The Signers Hick's Declaration

Declaration of Independence
Edward Hicks
Bucks Co., Pennsylvania

Hick's Declaration

Representations of events surrounding the Declaration of Independence became popular patriotic icons in the nineteenth-century.

After John J. Trumbull painted a mural on the subject in the rotunda of the United States Capitol, many artists and engravers created close derivatives of the mural's composition. Edward Hicks' rendition is very similar to the Trumbull composition and is thought to be based upon the engraving that serves as the frontispiece of Charles A. Goodrich's Lives of the Signers of the Declaration of Independence (1829).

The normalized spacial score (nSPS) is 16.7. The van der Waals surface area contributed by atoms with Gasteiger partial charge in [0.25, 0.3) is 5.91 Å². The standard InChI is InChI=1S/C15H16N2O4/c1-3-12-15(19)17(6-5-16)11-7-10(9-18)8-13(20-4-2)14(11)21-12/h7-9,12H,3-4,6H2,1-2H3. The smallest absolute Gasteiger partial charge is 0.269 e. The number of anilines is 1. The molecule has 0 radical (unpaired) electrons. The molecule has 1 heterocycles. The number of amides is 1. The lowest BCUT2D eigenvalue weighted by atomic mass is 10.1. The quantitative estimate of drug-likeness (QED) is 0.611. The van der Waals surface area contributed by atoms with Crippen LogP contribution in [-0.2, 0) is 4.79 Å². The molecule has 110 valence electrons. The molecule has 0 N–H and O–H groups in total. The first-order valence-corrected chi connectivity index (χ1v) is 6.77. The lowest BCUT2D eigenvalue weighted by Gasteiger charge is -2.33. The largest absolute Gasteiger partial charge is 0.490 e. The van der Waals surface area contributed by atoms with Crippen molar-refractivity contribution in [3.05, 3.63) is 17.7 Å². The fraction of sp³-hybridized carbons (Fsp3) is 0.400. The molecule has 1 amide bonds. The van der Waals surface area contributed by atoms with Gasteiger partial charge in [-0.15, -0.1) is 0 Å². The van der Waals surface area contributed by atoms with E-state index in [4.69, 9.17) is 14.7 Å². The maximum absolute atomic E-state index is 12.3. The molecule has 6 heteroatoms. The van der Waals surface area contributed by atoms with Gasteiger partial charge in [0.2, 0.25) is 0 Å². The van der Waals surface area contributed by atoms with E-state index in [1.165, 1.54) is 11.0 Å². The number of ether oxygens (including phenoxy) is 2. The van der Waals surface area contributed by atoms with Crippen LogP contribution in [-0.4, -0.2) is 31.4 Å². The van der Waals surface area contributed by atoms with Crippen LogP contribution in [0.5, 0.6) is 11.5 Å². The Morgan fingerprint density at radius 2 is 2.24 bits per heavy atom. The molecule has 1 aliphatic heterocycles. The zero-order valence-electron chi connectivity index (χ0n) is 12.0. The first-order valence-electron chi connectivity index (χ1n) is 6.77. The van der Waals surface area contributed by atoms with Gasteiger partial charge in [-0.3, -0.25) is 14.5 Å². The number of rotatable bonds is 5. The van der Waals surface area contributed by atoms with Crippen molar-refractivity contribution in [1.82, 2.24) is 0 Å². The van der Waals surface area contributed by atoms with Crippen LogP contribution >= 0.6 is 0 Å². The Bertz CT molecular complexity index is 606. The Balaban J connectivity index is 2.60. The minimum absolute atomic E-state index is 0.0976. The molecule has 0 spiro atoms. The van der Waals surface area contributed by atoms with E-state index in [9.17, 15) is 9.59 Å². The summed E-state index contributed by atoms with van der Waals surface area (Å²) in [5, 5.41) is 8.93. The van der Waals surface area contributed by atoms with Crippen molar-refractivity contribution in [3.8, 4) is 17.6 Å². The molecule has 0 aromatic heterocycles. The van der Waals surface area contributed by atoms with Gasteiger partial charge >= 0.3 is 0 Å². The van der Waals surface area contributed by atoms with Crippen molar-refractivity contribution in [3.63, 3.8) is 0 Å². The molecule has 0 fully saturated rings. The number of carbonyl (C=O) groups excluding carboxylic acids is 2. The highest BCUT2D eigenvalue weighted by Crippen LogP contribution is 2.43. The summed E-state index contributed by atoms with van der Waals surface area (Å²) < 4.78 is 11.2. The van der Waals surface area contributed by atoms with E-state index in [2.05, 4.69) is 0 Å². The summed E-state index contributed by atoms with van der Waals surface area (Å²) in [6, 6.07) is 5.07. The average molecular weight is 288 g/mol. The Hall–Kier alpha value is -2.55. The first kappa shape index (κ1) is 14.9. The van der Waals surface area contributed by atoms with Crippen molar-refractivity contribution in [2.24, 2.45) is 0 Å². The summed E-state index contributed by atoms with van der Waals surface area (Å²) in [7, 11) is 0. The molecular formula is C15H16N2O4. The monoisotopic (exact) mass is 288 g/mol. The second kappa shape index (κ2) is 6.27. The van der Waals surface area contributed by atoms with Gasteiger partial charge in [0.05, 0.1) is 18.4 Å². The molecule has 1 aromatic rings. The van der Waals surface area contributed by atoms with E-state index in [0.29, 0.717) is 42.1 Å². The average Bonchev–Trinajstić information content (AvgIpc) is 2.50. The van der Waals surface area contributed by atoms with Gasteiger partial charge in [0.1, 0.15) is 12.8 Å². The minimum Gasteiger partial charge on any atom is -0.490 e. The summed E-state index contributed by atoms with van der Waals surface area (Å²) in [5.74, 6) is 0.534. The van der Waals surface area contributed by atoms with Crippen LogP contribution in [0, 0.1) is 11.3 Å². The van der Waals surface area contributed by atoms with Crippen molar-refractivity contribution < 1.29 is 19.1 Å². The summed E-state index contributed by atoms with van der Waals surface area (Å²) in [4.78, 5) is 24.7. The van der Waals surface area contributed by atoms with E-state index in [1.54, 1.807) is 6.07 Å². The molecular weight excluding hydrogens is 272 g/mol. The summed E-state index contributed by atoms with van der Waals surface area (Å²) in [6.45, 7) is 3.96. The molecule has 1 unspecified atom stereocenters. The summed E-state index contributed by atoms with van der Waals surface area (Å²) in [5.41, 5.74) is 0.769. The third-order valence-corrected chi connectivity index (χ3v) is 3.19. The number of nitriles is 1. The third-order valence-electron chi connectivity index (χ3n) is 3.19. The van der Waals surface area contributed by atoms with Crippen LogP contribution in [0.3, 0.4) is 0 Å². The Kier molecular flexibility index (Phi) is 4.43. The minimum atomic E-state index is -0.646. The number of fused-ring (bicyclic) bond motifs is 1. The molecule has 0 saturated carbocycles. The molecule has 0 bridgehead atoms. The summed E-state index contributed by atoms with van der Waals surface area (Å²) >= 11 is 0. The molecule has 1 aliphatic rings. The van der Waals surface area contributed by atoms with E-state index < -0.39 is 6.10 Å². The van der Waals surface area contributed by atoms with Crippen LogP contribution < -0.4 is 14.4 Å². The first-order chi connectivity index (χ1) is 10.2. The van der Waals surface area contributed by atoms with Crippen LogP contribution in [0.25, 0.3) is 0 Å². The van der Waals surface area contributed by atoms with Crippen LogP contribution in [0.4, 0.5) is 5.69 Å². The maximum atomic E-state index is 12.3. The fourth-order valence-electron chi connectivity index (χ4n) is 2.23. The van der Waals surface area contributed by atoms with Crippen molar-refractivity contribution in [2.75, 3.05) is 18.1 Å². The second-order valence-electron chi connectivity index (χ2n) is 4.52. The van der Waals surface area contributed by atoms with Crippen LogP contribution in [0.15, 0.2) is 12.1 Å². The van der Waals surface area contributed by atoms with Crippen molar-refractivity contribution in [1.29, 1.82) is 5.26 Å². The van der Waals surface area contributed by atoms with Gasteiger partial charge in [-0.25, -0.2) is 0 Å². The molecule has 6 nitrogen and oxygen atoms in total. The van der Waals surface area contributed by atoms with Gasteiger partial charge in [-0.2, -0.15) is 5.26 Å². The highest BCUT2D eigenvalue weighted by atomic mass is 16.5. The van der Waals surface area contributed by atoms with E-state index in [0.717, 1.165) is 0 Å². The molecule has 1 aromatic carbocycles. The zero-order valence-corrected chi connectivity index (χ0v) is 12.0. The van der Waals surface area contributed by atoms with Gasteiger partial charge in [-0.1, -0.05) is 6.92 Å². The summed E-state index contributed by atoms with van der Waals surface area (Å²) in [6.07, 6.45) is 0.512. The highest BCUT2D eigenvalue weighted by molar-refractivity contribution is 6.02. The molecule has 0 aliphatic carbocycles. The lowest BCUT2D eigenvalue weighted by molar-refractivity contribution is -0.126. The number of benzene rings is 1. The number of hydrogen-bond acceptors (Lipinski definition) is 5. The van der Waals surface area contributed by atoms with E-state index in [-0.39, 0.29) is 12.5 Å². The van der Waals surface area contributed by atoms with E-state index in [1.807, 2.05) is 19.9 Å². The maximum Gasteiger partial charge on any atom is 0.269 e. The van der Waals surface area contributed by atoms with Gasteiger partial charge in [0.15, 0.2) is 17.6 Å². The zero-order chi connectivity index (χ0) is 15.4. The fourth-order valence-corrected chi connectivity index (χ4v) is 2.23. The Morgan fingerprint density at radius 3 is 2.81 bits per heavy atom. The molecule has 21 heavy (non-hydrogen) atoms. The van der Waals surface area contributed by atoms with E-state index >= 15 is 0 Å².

The scene – which never took place in real life -- unfolds in a room at Independence Hall. John Hancock is seated at a desk with the Declaration of Independence before him. Several recognizable Founding Fathers, including Thomas Jefferson, Benjamin Franklin, and John Adams, stand in front of the desk, ready to sign the document. Other delegates who served in the Continental Congress during 1776 are seated in a semi-circle around the room to witness the historic event. Trumbull, and therefore, Hicks, included the portraits of several who were present during the debate for independence, but did not sign the Declaration – including Robert R. Livingston of New York, and John Dickinson of Pennsylvania.

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